This all seems quite obvious once it’s pointed out. However, recent work in linguistics suggests that certain meanings actually cluster in systematic ways with certain forms. This happens at many levels of language, from sounds (https://en.wikipedia.org/wiki/Phonestheme)[1] to particular patterns of words[2]. That’s not to say particular meanings are somehow inherent in particular forms; meanings are meaningful insofar as they’re meaningful to a person, so it seems somewhat absurd to posit that a given meaning is contained within a word[3]. But it is the case that these meanings tend to cluster around particular forms. More concretely, if a particular form is observed, there’s a significant chance of a particular meaning being associated with it.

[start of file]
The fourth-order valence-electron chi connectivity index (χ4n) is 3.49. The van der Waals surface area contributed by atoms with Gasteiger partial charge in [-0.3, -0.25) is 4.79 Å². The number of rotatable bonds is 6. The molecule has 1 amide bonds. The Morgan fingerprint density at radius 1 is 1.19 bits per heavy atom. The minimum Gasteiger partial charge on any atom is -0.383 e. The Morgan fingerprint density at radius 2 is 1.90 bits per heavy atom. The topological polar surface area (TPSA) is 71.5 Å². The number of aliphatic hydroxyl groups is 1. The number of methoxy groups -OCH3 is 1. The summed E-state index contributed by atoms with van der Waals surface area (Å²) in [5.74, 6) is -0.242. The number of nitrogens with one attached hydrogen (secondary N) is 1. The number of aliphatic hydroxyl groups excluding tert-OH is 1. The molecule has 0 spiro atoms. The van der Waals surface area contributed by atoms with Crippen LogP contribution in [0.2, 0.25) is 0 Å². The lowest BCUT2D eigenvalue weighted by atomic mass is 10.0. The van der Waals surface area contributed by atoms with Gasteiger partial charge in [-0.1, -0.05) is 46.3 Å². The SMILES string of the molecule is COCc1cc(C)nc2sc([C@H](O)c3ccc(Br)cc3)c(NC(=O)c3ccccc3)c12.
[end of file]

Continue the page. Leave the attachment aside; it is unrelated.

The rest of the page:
A well-studied area of this systematicity is syntax, which was classically seen as orthogonal to semantics. But some rather observant linguists discovered that certain syntactic patterns were often paired with certain meanings[4]. For example, the “Ditransitive” construction, in which a verb (e.g. “give”) is followed by two Noun Phrases (e.g. “the ball”), almost always evokes a meaning of TRANSFER. Consider the following sentences:

  1. John gave Sally the ball.
  2. John kicked Sally the ball.
  3. John sent Sally a letter.
  4. John sent Sally his wishes.
  5. John told Sally a story.

The sentence in (1) quite obviously describes a TRANSFER event (this is the meaning of “give.v”). In (2), the typical meaning of “kick.v” (to apply force to some object with your foot) is integrated into the larger TRANSFER frame implied by the construction. The sentence in (3) is another obvious case of TRANSFER, but (4) suggests a more metaphorical TRANSFER (“his wishes” are not a physical object transferred between John and Sally), with a verb more frequently used for the physical case. Finally, (5) also describes a metaphorical exchange, in which “a story” is being given to Sally by John; this is part of a larger, well-documented family of metaphors sometimes called the conduit metaphor[5].